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Re: [PPLetterpress] Re: The King is Dead, Long Live the New King

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  • Per Werme
    However, I believe new directions are not always leaning on one occasion or one single person, trends of age rest on a couple or more persons. There s an
    Message 1 of 51 , Dec 6, 2005
      However, I believe new directions are not always leaning on one
      occasion or one single person, trends of age rest on a couple or more
      persons. There's an ignition spark among them. And we never know what
      would have happened to Tschichold's career if he didn't do what he
      did. But as you say, "speculations would yield us very little".

      Friendly / Per




      5 dec 2005 kl. 18.25 skrev Gerald Lange:

      > Per
      >
      > I don't take that view of history. I see the events of history are far
      > more unique than that. That something happened does not mean it was
      > inevitable.
      >
      > For instance, what if Morris had not attended the lecture? Would the
      > revival have taken place in quite the way it did? Would it have been
      > as influential as it turned out to be?
      >
      > The young Tschichold happenstance saw an exhibition of Kelmscott books
      > in a storefront window and it changed his life. If there was no
      > exhibition in the window would his life/career have taken the path
      > it did?
      >
      > But we could go on and on with such speculations and they would yield
      > us very little.
      >
      > At any rate, I'd side more with your colleague's way of thinking.
      >
      > All best
      >
      > Gerald
      >
      >
      > --- In PPLetterpress@yahoogroups.com, Per Werme <per.w@w...> wrote:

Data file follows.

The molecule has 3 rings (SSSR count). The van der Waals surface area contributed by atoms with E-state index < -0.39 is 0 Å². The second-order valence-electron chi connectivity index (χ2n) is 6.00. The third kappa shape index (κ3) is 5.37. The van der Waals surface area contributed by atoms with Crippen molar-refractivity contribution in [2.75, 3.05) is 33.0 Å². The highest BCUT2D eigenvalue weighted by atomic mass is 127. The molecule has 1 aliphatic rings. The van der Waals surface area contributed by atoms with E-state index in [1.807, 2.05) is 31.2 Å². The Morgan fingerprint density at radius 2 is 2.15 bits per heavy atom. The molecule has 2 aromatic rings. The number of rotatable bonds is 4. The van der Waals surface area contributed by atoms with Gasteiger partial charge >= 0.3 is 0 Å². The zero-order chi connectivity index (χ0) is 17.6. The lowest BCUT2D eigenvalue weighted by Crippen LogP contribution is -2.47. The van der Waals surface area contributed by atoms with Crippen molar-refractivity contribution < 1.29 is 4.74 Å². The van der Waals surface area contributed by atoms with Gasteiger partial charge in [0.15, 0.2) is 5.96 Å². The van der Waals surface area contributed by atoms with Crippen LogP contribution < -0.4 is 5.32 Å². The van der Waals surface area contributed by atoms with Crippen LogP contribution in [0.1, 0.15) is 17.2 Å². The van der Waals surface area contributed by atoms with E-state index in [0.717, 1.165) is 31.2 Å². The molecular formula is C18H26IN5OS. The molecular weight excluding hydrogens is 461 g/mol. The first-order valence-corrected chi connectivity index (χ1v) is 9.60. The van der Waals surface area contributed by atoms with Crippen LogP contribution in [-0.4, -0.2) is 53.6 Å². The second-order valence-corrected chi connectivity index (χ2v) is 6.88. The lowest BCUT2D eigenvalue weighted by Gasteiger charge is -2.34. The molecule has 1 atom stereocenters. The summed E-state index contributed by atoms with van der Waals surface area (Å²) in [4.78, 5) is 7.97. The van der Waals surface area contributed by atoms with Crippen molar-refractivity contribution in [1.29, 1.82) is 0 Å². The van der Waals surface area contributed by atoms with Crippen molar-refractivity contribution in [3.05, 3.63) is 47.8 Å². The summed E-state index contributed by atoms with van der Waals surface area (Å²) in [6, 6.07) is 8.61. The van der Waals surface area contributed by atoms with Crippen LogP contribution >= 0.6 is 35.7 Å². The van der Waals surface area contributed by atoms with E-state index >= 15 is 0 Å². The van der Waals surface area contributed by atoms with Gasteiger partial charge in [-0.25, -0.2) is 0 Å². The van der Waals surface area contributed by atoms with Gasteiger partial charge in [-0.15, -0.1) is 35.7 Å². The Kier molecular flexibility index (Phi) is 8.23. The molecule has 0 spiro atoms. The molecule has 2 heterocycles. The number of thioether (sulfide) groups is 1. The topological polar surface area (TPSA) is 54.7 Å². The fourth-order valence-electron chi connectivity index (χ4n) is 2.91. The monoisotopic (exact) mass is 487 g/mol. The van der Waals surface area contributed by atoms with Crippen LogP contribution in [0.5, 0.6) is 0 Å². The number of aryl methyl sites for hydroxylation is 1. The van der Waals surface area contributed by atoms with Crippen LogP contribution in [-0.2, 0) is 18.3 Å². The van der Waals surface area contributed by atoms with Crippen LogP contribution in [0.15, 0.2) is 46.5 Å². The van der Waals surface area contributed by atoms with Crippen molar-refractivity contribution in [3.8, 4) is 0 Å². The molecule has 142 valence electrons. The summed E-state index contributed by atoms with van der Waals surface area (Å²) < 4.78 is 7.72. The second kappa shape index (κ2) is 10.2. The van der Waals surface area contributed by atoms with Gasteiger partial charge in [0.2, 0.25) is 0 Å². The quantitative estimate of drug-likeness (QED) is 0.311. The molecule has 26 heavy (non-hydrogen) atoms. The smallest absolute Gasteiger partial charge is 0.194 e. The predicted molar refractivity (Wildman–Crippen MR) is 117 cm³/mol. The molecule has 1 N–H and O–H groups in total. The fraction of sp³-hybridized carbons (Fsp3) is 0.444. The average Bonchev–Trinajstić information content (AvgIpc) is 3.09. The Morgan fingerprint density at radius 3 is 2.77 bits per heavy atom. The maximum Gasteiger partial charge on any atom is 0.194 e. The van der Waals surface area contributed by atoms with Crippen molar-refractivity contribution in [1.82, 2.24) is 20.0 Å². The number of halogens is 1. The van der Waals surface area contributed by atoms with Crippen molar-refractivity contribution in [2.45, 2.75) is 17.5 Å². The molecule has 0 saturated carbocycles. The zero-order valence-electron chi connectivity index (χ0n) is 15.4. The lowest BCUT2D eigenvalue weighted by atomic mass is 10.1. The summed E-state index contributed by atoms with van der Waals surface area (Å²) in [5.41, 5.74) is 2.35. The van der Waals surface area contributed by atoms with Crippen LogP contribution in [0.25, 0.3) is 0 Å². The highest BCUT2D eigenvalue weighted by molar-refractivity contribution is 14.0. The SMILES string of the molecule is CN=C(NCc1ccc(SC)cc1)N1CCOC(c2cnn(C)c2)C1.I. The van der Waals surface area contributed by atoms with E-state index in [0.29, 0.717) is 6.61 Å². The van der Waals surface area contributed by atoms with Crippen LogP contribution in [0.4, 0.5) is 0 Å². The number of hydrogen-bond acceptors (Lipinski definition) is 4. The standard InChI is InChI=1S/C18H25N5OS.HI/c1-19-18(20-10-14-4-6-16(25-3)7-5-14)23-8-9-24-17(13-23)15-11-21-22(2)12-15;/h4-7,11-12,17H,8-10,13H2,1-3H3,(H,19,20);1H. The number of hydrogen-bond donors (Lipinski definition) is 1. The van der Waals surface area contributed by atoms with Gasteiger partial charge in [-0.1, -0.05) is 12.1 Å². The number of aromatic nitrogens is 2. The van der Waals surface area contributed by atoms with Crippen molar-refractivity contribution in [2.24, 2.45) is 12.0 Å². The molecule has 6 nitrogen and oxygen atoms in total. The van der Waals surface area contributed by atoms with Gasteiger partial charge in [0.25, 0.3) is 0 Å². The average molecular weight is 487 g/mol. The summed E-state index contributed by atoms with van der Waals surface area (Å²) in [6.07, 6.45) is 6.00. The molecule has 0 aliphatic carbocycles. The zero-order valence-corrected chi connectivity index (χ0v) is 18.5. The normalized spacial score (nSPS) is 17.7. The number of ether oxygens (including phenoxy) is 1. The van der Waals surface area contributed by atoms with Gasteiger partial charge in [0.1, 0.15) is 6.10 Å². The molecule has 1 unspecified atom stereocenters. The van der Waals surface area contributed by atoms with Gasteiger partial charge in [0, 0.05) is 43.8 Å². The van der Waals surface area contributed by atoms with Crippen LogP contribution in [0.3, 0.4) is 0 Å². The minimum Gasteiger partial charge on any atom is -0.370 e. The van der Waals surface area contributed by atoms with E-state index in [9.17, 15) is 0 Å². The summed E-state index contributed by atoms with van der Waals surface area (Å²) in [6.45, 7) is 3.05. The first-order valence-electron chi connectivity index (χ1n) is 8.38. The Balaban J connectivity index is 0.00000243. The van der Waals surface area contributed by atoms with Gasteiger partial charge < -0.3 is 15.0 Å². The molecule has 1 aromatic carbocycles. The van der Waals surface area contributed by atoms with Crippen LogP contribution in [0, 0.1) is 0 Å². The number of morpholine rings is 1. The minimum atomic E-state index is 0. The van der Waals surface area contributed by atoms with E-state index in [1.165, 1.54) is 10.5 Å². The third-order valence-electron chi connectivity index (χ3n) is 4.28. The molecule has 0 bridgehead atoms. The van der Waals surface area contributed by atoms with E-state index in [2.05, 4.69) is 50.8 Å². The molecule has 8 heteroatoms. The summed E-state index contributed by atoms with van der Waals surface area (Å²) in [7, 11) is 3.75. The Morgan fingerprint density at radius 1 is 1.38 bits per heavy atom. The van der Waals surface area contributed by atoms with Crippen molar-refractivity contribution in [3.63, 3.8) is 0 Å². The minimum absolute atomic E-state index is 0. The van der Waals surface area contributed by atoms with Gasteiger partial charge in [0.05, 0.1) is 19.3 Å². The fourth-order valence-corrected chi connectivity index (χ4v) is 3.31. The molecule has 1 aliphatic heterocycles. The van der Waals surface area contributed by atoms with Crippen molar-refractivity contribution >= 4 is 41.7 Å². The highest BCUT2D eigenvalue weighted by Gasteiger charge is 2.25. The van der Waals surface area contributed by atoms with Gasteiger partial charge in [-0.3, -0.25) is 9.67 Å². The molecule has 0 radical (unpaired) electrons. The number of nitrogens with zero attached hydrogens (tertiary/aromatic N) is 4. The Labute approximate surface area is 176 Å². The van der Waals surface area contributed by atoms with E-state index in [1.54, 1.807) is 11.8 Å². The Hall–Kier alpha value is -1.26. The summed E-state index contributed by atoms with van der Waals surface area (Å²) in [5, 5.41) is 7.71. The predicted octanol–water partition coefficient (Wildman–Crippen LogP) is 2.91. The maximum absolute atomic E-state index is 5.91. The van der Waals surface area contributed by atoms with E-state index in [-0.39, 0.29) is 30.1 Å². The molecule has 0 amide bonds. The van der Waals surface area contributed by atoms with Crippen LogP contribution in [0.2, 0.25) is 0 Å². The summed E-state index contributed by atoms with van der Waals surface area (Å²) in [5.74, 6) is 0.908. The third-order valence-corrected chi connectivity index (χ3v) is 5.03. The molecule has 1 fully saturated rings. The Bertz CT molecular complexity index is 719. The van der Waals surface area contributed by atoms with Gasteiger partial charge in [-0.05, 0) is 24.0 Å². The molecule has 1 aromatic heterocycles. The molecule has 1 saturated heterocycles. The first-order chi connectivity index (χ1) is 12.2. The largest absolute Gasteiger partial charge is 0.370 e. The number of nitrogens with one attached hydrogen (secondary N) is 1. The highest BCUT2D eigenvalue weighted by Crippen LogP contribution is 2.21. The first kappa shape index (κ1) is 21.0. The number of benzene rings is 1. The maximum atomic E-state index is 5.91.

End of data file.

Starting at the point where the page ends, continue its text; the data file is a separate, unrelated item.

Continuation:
> >
      > > Gerald
      > >
      > > Agree on the importance of this lantern slide lecture in London. Now
      > > Emery Walker was the guy who re-activated "lettera antica", the
      > roman
      > > speaking with a lucid and ingenuous voice. But if he didn't promote
      > > it, somebody else would have done, don't you think?
      > >
      > > I have a colleague persisting in the Janson types would not to be
      > > found if Updike didn't brought it from Leipzig back home to US in
      > the
      > > early 20th. Rubbish of course, but the pivot man Updike made it
      > > public to the American hemisphere. If Updike didn't promote it,
      > > somebody else would have . . .
      > >
      > > Per Werme
      > >
      > >
      >
      >
      >
      >
      >
      >
      >
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      [Non-text portions of this message have been removed]
    • Gerald Lange
      Per I cut off the last of my post to you by mistake. I think the date of Schöffer s entry into the project is fairly accurate primarily because somewhere was
      Message 51 of 51 , Apr 1, 2006
        Per

        I cut off the last of my post to you by mistake. I think the date of
        Schöffer's entry into the project is fairly accurate primarily because
        somewhere was a reference to his being in Mainz prior to the fall of
        Constantinople (1493), which was of considerable concern to the
        European community.

        Gerald
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